Air Force looking at directed energy technologies to protect US from enemy missiles
08/02/2021 // Nolan Barton // Views

The Air Force is investigating "directed energy" (DE) technologies they hope could turn beams of energy into a force field that could be used to destroy enemy missiles similar to Israel's Iron Dome.

In a new report titled "Directed Energy Futures 2060," DE is described as "a focused beam of electromagnetic energy that is used to enable or create military effects, when used in conjunction with other military systems, including kinetic weapons."

This can include lasers, radiofrequency devices, high-power microwaves, millimeter-wave and particle beams – all of which could create at least five military effects: deny, degrade, damage, destroy or deceive.

The report suggests the force field would be created by trucks or satellites equipped with lasers or other systems, which could potentially be used to form a dome-like, invisible barrier over the entire nation. Any enemy missile or aircraft attempting to penetrate that force field would be destroyed by coming into contact with those high-energy beams.

Current DE technology "not quite Star Wars"

The Air Force Research Laboratory's (AFRL) Directed Energy Deputy Chief Scientist Jeremy Murray-Krezan said in a press release that current directed energy technology is "not quite Star Wars," but noted that the AFRL is "getting close." (Related: Navy patents suggest American military possesses alien technology.)

The Star Wars films feature glowing energy shields that protect troops, machines and spacecraft.

"By 2060 we can predict that DE systems will become more effective, and this idea of a force field includes methods to destroy other threats too," Murray-Krezan said. "Eventually there may be potential to achieve the penultimate goal of a nuclear or ballistic missile umbrella. It's fun to think about what that might be in 2060, but we don't want to speculate too much."


The DE systems currently play important military roles worldwide. They are already being used in counter-air defense, target identification, tracking, counter-intelligence search and reconnaissance and electronic warfare.

However, particle beams, lasers and other systems "must propagate militarily relevant distances" for the technology to produce a powerful force field by 2060.

According to the press release, they must be turbocharged to make them effective over longer distances. "Militarily relevant systems are currently limited to less than a few hundred meters of effective range," the press release said.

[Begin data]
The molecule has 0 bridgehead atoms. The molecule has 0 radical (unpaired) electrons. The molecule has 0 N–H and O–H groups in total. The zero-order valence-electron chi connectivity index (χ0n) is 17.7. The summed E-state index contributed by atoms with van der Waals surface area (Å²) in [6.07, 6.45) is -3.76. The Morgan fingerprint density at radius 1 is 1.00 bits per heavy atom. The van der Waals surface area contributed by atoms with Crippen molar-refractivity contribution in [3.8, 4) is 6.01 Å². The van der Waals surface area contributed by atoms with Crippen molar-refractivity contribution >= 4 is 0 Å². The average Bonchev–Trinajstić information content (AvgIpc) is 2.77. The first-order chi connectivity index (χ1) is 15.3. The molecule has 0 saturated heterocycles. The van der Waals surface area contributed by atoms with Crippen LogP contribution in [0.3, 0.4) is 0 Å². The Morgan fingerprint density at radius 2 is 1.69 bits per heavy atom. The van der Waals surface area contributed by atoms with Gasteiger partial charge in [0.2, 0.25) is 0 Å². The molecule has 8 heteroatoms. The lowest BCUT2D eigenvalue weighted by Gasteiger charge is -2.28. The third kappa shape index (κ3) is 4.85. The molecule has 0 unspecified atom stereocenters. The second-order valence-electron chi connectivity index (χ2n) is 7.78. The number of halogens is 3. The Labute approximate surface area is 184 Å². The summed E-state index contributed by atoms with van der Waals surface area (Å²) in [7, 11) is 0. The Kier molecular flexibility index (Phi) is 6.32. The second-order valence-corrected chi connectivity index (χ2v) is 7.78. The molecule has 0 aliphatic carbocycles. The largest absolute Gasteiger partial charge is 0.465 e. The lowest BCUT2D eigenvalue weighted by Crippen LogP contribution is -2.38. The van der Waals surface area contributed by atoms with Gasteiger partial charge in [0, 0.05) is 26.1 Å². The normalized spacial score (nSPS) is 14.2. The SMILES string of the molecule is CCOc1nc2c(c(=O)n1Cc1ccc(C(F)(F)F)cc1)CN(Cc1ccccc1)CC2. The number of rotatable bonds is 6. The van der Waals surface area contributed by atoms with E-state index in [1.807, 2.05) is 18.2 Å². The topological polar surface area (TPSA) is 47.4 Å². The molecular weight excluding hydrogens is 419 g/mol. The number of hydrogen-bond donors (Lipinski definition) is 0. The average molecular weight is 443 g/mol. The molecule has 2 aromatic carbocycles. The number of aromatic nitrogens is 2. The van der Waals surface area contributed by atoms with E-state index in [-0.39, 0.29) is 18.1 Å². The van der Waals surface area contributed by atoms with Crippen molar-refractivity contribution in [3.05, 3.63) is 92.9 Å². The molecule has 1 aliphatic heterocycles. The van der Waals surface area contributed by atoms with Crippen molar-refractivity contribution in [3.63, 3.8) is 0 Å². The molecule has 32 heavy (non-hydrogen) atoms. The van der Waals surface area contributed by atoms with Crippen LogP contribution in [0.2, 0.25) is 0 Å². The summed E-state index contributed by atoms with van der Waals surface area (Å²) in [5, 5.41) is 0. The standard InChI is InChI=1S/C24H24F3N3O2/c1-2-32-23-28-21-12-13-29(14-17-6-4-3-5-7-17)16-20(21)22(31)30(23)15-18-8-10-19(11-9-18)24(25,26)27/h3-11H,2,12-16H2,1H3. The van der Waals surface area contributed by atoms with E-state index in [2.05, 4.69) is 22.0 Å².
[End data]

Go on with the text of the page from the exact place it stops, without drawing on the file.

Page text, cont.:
Once the technology is capable of reaching farther ranges, AFRL suggests placing the force field at altitudes above 30,000 feet where human exposure is less likely. Not only does the report lay out how AFRL would develop the technology, but it also urges officials to get behind the innovation for the sake of the nation.

"It is not a certainty that U.S. servicemen and women will be members of the most technologically sophisticated military in future conflicts," the press release said.

Directed energy weapons (DEWs) are currently being rapidly developed and proliferated around the world, and DE is globally considered to be a game-changing military technology.

"It is anticipated that peer-competitors, rogue nations, terrorist and criminal organizations will continue to possess similar DEWs that can degrade, disrupt, deny, damage and even destroy equipment," the press release said.

"Therefore, the U.S. should invest in technologies to at least maintain parity in DE areas, which includes countermeasures to shore up known vulnerabilities in case of either a high-end conflict or a 9/11, terrorist-style, DE attack." (Related: U.S. missile defenses rendered totally obsolete by Mach 10 hypersonic missile developed by China.)

Israel's Iron Dome saves thousands of lives

Israel has been using its Iron Dome since 2011. It is an anti-missile defense system that uses radar technology and interceptors (missiles) to track and destroy incoming rockets. Iron Dome is constantly on the lookout for incoming rockets and when one is detected, the information is processed and sent to the missile battery system.

Information about the incoming rocket's speed and trajectory is used to direct an interceptor towards it. The interceptor locks on to the incoming rocket and explodes as it gets very near to it, destroying the rocket in mid-air. The Iron Dome can detect rockets from 2.4 miles to 43.4 miles away.

The Iron Dome saved thousands of Israeli lives during rocket attacks by Hamas in May, fending off most of the more than 4,300 rockets fired from Gaza during the conflict. The performance of the air defense system has sparked talks between Israel and the U.S. about buying more of the missile defense system.

President Joe Biden announced in May that the U.S will help Israel renew its arsenal of Iron Dome interceptors. Meaning, the U.S. will replace the large number of missiles used by Israel.

Updated data shows that about 3,000 of the rockets fired in the current operation penetrated Israeli territory until the cease-fire, which went into effect on May 20. The rest of the rockets landed within the Gaza Strip.

The system's ability to discriminate between threats headed towards a populated area and those that will fall into the sea or open fields reduces costs and limits unnecessary interceptor launches.

Of the 3,000 missiles that penetrated Israel, more than 1,500 were supposed to fall in populated areas. A summary of all the data shows that out of the 1,500 on their way to populated areas, the Iron Dome system intercepted 1,428 missiles for a 95 percent kill rate.

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